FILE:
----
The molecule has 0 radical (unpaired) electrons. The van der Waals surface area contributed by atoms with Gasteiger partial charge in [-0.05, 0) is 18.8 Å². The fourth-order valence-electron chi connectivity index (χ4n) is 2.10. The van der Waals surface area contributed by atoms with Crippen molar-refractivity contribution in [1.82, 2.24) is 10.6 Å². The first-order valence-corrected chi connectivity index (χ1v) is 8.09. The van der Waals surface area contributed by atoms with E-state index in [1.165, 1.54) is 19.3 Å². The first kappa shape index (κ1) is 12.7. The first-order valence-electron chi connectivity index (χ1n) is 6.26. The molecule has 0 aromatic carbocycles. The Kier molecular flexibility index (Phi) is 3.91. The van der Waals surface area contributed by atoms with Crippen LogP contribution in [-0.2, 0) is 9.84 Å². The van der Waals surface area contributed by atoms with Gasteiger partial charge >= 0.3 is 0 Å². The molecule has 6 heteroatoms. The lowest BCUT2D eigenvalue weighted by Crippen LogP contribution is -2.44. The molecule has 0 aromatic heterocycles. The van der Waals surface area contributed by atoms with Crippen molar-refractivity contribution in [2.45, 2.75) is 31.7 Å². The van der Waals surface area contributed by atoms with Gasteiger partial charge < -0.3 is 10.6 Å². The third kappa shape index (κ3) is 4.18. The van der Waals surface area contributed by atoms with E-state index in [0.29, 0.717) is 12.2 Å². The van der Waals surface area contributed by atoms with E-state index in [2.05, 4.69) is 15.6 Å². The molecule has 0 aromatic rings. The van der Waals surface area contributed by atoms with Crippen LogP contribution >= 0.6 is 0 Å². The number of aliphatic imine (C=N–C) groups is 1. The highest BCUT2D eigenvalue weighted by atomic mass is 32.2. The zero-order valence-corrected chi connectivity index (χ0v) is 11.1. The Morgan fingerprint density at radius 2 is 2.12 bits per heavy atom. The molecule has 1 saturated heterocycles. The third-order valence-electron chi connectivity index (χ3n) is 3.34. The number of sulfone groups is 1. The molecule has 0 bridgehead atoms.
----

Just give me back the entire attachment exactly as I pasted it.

The molecule has 0 radical (unpaired) electrons. The van der Waals surface area contributed by atoms with Gasteiger partial charge in [-0.05, 0) is 18.8 Å². The fourth-order valence-electron chi connectivity index (χ4n) is 2.10. The van der Waals surface area contributed by atoms with Crippen molar-refractivity contribution in [1.82, 2.24) is 10.6 Å². The first-order valence-corrected chi connectivity index (χ1v) is 8.09. The van der Waals surface area contributed by atoms with E-state index in [1.165, 1.54) is 19.3 Å². The first kappa shape index (κ1) is 12.7. The first-order valence-electron chi connectivity index (χ1n) is 6.26. The molecule has 0 aromatic carbocycles. The Kier molecular flexibility index (Phi) is 3.91. The van der Waals surface area contributed by atoms with Crippen LogP contribution in [-0.2, 0) is 9.84 Å². The van der Waals surface area contributed by atoms with Gasteiger partial charge >= 0.3 is 0 Å². The molecule has 6 heteroatoms. The lowest BCUT2D eigenvalue weighted by Crippen LogP contribution is -2.44. The molecule has 0 aromatic heterocycles. The van der Waals surface area contributed by atoms with Crippen molar-refractivity contribution in [2.45, 2.75) is 31.7 Å². The van der Waals surface area contributed by atoms with Gasteiger partial charge < -0.3 is 10.6 Å². The third kappa shape index (κ3) is 4.18. The van der Waals surface area contributed by atoms with E-state index in [0.29, 0.717) is 12.2 Å². The van der Waals surface area contributed by atoms with E-state index in [2.05, 4.69) is 15.6 Å². The molecule has 0 aromatic rings. The van der Waals surface area contributed by atoms with Crippen LogP contribution >= 0.6 is 0 Å². The number of aliphatic imine (C=N–C) groups is 1. The highest BCUT2D eigenvalue weighted by atomic mass is 32.2. The zero-order valence-corrected chi connectivity index (χ0v) is 11.1. The Morgan fingerprint density at radius 2 is 2.12 bits per heavy atom. The molecule has 1 saturated heterocycles. The third-order valence-electron chi connectivity index (χ3n) is 3.34. The number of sulfone groups is 1. The molecule has 0 bridgehead atoms.